The interpreters with visual input also appeared to have less problems following several particularly complex statements in which two sides of an argument were separated spatially with language markers, and they made a similar kind of separation of these parts with their paralanguage. In one instance, language markers clearly distinguished between “effects” and “actual events” in the original speech. While the interpreters in the blind booths seemed to have trouble understanding the statement, the group with visual contact expressed this juxtaposition quite clearly, if in a slightly summarized way. They also placed an additional emphasis on the “effects” in their interpretation.

Since the second speech was about sign language, there were some cases where visual contact was quite obviously helpful. In one case, the speaker describes the sign language gesture for “thank you” verbally (“holding your hand to your chin and moving it forward such- like this”) while at the same time signing it, in fact repeating the gesture four times (two times probably unconsciously). It should be noted that this gesture is of course a word in sign language and not an emblem, since it does not stand for a word but is a word. Within the context of this speech, however, the movement is illustrated, and can therefore be considered a kinetograph. Since it is made redundant by the words, the verbal information would have been enough for the purposes of the interpretation. However, one of the subjects in the “blind” booths stated in the questionnaire that it bothered them to know a gesture was being made and not to be able to see it. One of the interpreters with visual contact opted for using this redundancy as an economy device and only referred to the gesture, which she knew was visible to the audience, by saying “wie ich grade meine Hand bewege,” instead of describing it verbally as the others did.

In one case the visual input may have been misleading. Here part of the verbal message was hard to understand, and the kinesics contradicted this message. Interestingly, the “blind” booths interpreted this part correctly (possibly due to background knowledge), while the subjects with visual contact interpreted it incorrectly, possibly mislead by the gesture. This may be an example of the fact that in case of conflicting information, the nonverbal is considered more reliable than the verbal (cf. Bugental et al. 1984, Massaro 1993).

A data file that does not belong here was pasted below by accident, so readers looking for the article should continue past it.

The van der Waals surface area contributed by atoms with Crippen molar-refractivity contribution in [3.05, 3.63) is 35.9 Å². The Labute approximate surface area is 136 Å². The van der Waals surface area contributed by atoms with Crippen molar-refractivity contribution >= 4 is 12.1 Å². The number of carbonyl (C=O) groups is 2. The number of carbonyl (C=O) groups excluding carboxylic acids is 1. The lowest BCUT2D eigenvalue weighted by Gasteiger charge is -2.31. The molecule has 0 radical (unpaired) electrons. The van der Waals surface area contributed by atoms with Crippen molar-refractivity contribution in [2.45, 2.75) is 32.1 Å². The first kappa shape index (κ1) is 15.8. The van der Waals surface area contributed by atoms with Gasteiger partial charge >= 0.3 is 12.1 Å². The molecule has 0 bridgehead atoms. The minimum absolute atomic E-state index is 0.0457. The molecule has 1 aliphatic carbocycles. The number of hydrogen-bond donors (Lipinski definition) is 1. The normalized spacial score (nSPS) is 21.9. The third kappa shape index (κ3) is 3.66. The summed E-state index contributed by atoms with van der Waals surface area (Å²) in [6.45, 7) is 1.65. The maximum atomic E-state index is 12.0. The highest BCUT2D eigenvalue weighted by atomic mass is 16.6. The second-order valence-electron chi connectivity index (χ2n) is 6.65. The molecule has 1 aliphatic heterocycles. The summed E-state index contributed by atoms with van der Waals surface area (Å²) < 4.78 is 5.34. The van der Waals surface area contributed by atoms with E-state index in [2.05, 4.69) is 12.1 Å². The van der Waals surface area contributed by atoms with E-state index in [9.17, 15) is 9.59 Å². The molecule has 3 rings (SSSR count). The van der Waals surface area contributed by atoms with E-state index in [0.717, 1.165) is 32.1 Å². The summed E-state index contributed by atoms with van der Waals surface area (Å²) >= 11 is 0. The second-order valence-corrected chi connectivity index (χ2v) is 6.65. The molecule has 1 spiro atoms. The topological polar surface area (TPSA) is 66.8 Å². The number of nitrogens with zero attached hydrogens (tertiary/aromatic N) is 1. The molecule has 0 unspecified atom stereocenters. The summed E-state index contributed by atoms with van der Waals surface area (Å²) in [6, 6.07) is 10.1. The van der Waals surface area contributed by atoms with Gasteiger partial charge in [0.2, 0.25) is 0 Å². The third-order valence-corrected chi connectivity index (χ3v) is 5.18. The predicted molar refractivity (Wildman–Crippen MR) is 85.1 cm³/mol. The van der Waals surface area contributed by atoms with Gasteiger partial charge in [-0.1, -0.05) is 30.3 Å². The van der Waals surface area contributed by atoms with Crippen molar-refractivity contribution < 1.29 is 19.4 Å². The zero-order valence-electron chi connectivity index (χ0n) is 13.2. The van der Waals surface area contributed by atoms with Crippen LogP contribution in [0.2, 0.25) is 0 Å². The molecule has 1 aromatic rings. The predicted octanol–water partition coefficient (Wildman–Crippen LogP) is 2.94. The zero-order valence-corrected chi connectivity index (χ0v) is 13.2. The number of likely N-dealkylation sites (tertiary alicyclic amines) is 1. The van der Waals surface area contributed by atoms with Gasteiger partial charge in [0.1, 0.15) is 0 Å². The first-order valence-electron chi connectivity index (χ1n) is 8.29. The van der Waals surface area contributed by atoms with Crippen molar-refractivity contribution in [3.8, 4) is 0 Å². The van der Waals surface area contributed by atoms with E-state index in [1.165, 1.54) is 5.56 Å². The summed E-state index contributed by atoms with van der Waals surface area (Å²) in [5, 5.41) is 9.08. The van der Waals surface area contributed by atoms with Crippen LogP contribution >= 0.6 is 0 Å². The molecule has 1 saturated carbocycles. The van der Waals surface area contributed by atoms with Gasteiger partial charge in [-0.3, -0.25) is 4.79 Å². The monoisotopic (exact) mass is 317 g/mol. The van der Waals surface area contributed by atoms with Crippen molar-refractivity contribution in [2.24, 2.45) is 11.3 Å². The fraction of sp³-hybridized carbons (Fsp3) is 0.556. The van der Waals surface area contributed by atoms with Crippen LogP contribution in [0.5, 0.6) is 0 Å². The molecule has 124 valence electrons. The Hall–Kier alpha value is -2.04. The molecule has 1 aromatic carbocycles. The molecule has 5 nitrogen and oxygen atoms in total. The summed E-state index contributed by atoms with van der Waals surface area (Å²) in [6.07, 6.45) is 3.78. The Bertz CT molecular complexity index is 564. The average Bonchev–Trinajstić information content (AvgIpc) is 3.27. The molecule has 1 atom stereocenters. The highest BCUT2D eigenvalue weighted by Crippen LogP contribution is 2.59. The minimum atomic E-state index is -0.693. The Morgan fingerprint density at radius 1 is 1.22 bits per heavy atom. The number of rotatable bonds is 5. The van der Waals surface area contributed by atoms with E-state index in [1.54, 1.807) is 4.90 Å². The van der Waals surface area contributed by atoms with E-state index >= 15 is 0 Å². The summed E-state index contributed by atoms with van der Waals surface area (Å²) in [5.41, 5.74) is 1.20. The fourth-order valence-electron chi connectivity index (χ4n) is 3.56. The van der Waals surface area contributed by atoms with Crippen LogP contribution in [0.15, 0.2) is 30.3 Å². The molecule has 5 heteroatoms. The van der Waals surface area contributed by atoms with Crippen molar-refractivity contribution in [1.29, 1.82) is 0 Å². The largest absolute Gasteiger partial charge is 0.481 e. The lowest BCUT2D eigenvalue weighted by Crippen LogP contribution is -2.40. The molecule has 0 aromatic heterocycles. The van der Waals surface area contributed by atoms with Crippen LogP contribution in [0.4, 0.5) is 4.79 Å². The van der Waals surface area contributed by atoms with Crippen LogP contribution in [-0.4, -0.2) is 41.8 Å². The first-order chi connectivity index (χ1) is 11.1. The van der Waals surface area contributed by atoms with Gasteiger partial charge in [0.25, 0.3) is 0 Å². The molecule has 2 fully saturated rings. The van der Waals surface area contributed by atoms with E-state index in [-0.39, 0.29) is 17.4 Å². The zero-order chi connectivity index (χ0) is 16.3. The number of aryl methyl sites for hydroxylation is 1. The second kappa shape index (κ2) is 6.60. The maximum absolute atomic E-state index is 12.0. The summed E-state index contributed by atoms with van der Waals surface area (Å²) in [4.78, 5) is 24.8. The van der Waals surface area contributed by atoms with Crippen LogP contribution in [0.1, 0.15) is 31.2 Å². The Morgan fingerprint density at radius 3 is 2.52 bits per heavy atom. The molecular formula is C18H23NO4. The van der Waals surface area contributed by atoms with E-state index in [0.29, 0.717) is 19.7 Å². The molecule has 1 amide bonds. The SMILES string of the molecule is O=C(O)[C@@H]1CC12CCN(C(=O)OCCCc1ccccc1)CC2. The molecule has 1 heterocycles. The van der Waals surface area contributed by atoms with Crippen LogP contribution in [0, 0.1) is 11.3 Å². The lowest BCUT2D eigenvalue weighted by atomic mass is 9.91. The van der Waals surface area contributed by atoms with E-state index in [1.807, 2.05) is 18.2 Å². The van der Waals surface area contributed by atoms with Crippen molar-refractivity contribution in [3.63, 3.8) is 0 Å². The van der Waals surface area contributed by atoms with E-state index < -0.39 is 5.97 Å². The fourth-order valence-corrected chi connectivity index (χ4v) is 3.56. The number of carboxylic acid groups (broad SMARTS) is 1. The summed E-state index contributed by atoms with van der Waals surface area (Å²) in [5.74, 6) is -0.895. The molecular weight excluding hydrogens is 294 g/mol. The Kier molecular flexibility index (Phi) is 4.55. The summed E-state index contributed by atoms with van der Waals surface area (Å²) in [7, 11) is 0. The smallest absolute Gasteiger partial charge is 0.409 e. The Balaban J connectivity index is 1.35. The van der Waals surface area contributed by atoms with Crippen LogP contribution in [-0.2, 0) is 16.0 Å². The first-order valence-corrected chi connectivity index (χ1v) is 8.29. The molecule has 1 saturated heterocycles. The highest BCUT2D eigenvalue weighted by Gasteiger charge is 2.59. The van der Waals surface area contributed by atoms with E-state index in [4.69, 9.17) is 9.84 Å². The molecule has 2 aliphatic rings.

In many instances, the visual nonverbal information was redundant, since the information was contained in the verbal message as well. Here it was often difficult to judge the influence of visual input, as the information was conveyed by subjects from both groups. There are several cases where the group with visual contact and one subject from a blind booth conveyed information present in both the verbal and the nonverbal material, but it cannot be determined conclusively whether the visual nonverbal information was helpful. One case where redundancy may have been beneficial is a passage where the verbal information was very hard to understand due to speed and unclear pronunciation. The speaker was explaining that a certain television program would become available, “but only via satellite” – this last bit added quickly, as an afterthought. This was accompanied by pointing upwards with her right index finger and glancing briefly upwards. This information was only present in two interpretations – one from group A and one from group B. Due to this distribution it is hard to say whether the gesture facilitated understanding, as the subject in the blind booth (group B) had obviously received the information from the verbal message. However, the gesture may have supported understanding for the interpreter from group A.

The questionnaires showed that interpreting without visual contact was harder for the subjects, required more concentration and lead to anxiety, in particular because they were afraid of missing something – especially when they knew the speaker was using a gesture which they could not see. This seems to corroborate the findings of Bühler (1980) and Kurz (1996). Hand gestures and facial expressions were considered the most important sources of information, and the main functions of visual nonverbal communication were described as facilitating understanding and emphasis.